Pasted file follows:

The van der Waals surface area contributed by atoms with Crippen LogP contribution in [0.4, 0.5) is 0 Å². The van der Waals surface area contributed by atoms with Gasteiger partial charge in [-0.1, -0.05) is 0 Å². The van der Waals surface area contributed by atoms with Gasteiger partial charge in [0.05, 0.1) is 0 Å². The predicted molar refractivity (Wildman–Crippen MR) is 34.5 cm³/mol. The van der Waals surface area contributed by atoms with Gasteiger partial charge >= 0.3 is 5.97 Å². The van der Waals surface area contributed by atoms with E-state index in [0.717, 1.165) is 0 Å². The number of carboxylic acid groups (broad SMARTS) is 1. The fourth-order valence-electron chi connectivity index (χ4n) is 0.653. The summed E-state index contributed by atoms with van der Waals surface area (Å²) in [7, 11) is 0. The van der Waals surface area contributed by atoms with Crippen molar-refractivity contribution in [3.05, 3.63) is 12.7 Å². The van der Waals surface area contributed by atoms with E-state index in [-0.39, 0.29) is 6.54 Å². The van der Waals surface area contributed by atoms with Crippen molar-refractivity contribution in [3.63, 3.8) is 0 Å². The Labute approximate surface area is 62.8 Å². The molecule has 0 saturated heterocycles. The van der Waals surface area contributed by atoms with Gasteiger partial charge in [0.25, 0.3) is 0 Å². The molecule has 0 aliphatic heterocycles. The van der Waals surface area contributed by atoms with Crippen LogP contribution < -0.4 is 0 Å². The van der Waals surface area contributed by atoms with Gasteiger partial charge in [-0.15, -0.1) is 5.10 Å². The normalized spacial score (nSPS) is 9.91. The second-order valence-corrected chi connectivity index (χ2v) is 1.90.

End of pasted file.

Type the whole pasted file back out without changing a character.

The van der Waals surface area contributed by atoms with Crippen LogP contribution in [0.4, 0.5) is 0 Å². The van der Waals surface area contributed by atoms with Gasteiger partial charge in [-0.1, -0.05) is 0 Å². The van der Waals surface area contributed by atoms with Gasteiger partial charge in [0.05, 0.1) is 0 Å². The predicted molar refractivity (Wildman–Crippen MR) is 34.5 cm³/mol. The van der Waals surface area contributed by atoms with Gasteiger partial charge >= 0.3 is 5.97 Å². The van der Waals surface area contributed by atoms with E-state index in [0.717, 1.165) is 0 Å². The number of carboxylic acid groups (broad SMARTS) is 1. The fourth-order valence-electron chi connectivity index (χ4n) is 0.653. The summed E-state index contributed by atoms with van der Waals surface area (Å²) in [7, 11) is 0. The van der Waals surface area contributed by atoms with Crippen molar-refractivity contribution in [3.05, 3.63) is 12.7 Å². The van der Waals surface area contributed by atoms with E-state index in [-0.39, 0.29) is 6.54 Å². The van der Waals surface area contributed by atoms with Crippen molar-refractivity contribution in [3.63, 3.8) is 0 Å². The Labute approximate surface area is 62.8 Å². The molecule has 0 saturated heterocycles. The van der Waals surface area contributed by atoms with Gasteiger partial charge in [0.25, 0.3) is 0 Å². The molecule has 0 aliphatic heterocycles. The van der Waals surface area contributed by atoms with Crippen LogP contribution < -0.4 is 0 Å². The van der Waals surface area contributed by atoms with Gasteiger partial charge in [-0.15, -0.1) is 5.10 Å². The normalized spacial score (nSPS) is 9.91. The second-order valence-corrected chi connectivity index (χ2v) is 1.90.